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Intersubjectivity in the pregnant self: maternity from Simone de Beauvoir’s The Second Sex, through Agnès Varda’s L’Opéra Mouffe to contemporary feminist thought

Research output: Contribution to journalArticlepeer-review

Original languageEnglish
JournalStudies in European Cinema
Published4 Nov 2018

King's Authors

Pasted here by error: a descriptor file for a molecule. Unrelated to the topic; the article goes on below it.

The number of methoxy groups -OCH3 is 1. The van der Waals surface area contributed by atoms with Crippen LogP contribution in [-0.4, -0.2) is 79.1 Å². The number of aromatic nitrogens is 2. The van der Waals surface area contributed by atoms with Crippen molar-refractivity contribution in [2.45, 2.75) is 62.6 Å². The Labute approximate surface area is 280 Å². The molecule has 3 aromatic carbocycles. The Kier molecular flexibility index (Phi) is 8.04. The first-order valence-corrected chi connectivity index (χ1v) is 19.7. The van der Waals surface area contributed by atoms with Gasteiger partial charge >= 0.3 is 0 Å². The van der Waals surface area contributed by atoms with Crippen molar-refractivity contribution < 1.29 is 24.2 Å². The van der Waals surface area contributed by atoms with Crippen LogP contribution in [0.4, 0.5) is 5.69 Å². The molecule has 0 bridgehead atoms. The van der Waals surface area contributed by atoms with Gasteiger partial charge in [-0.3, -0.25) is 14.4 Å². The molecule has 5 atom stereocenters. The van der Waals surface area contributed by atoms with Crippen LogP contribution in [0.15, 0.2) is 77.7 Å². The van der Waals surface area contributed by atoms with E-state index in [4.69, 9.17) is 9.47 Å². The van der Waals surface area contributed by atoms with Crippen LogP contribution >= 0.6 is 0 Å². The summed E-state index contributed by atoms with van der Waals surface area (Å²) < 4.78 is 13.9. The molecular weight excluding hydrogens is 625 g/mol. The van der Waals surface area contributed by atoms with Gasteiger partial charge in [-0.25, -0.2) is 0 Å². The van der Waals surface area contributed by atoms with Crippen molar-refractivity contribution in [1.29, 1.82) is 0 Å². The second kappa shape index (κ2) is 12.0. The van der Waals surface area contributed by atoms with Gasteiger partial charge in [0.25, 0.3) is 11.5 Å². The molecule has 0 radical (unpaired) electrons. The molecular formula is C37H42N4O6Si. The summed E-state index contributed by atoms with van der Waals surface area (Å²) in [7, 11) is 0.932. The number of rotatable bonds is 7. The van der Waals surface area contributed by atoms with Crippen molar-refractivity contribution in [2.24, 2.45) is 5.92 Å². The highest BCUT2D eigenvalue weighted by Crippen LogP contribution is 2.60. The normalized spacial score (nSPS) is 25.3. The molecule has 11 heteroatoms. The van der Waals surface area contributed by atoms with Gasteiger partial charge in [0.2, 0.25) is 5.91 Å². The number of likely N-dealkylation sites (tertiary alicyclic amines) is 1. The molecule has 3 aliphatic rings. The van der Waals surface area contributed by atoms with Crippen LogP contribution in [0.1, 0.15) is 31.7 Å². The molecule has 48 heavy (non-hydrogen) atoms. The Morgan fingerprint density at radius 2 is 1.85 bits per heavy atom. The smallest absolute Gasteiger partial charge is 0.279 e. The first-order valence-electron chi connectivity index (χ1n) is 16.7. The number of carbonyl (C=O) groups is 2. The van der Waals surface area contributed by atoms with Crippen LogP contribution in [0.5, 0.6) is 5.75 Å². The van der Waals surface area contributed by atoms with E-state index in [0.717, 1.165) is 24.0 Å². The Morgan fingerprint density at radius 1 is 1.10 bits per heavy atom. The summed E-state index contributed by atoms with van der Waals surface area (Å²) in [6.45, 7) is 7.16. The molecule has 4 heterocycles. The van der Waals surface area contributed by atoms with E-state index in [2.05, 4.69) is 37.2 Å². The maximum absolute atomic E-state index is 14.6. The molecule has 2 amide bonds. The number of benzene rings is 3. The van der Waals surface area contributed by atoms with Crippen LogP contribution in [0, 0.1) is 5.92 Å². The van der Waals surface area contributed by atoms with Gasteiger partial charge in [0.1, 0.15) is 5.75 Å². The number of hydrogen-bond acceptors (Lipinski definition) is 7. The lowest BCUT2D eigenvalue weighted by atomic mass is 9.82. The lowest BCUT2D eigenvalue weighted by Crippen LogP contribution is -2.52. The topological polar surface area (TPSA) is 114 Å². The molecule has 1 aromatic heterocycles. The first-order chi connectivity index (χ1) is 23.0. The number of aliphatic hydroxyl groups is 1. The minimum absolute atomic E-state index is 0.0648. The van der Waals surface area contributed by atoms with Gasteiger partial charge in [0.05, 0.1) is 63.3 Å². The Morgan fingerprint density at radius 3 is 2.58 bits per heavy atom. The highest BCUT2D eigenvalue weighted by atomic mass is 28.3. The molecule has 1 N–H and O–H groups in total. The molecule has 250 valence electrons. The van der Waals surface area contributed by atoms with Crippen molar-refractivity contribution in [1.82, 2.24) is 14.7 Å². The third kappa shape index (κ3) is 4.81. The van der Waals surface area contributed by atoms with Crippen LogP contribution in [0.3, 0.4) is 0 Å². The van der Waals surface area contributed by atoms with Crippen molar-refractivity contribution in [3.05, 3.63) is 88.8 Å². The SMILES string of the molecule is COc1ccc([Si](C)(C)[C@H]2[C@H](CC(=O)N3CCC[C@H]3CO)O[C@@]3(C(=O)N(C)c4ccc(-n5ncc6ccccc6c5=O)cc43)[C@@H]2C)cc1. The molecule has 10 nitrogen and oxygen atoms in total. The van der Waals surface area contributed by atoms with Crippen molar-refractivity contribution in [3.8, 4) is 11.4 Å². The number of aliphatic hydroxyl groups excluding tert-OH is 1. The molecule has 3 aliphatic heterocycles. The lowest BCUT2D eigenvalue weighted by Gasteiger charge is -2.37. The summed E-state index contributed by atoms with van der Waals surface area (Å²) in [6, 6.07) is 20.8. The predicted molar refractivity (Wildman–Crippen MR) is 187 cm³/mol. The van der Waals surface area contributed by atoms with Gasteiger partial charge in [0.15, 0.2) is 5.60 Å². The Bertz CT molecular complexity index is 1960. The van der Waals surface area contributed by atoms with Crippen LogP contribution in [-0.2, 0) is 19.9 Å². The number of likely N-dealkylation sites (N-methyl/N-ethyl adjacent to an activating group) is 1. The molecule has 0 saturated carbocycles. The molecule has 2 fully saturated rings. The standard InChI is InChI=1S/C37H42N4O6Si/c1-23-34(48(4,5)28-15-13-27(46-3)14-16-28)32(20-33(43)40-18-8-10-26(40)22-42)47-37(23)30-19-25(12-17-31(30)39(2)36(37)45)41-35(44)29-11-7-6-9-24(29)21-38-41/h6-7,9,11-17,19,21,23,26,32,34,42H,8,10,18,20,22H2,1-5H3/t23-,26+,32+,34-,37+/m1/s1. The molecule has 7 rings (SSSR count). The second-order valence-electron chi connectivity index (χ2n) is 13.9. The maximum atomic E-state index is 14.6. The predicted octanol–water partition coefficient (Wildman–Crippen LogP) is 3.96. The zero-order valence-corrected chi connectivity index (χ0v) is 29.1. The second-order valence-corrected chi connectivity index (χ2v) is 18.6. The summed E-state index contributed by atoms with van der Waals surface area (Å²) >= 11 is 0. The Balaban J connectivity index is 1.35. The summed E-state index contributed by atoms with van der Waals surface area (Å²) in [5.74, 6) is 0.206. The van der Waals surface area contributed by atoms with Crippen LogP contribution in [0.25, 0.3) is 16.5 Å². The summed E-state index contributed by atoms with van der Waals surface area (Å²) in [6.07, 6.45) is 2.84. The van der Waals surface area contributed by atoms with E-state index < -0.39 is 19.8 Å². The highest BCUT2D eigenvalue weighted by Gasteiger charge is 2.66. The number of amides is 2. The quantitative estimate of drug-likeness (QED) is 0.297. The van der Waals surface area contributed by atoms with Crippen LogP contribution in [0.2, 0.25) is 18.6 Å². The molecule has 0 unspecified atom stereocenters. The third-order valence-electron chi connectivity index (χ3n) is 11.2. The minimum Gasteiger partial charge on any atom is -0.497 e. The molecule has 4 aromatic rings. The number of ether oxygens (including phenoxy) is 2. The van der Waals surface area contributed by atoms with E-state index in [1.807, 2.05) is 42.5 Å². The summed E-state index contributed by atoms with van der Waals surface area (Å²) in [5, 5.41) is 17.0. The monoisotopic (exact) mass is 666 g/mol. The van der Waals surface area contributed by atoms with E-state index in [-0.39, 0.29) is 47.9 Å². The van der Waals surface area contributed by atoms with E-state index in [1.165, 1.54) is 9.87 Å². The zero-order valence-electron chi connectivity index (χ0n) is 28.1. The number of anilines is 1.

In her recent study of Agnès Varda’s films and feminist film theory, Hilary Neroni argues that the director’s L’Opéra-Mouffe/Diary of a Pregnant Woman ‘explores the contradictions in pregnancy’ and the philosophical questions it raises. Some of these questions, specifically those around the pregnant self’s embodiment of subject and Other, form the crux of this article. It examines these intersubjective issues and death’s inherent presence to life as each manifests in the pregnant self, engaging with Simone de Beauvoir’s argument that there is an inevitable passage between birth and death ‘incarnated in the Mother’. Although this paper reveals similarities between representations of the pregnant body in L’Opéra-Mouffe and Beauvoir’s early philosophical thought, it will also engage with contemporary feminist theory on pregnancy, arguing that Varda’s film complicates Beauvoir's stance. In doing so, it enters into dialogue with voices such as that of Sarah LaChance Adams and Caroline R. Lundquist, who recently suggested that where other scholars ‘have embraced life by way of death, they have typically evaded another fundamental truth of our existence, the book-end at the other end of life – birth’. In its analyses of both death and pregnancy in Varda’s film, this article goes some way to rectifying this deficit.

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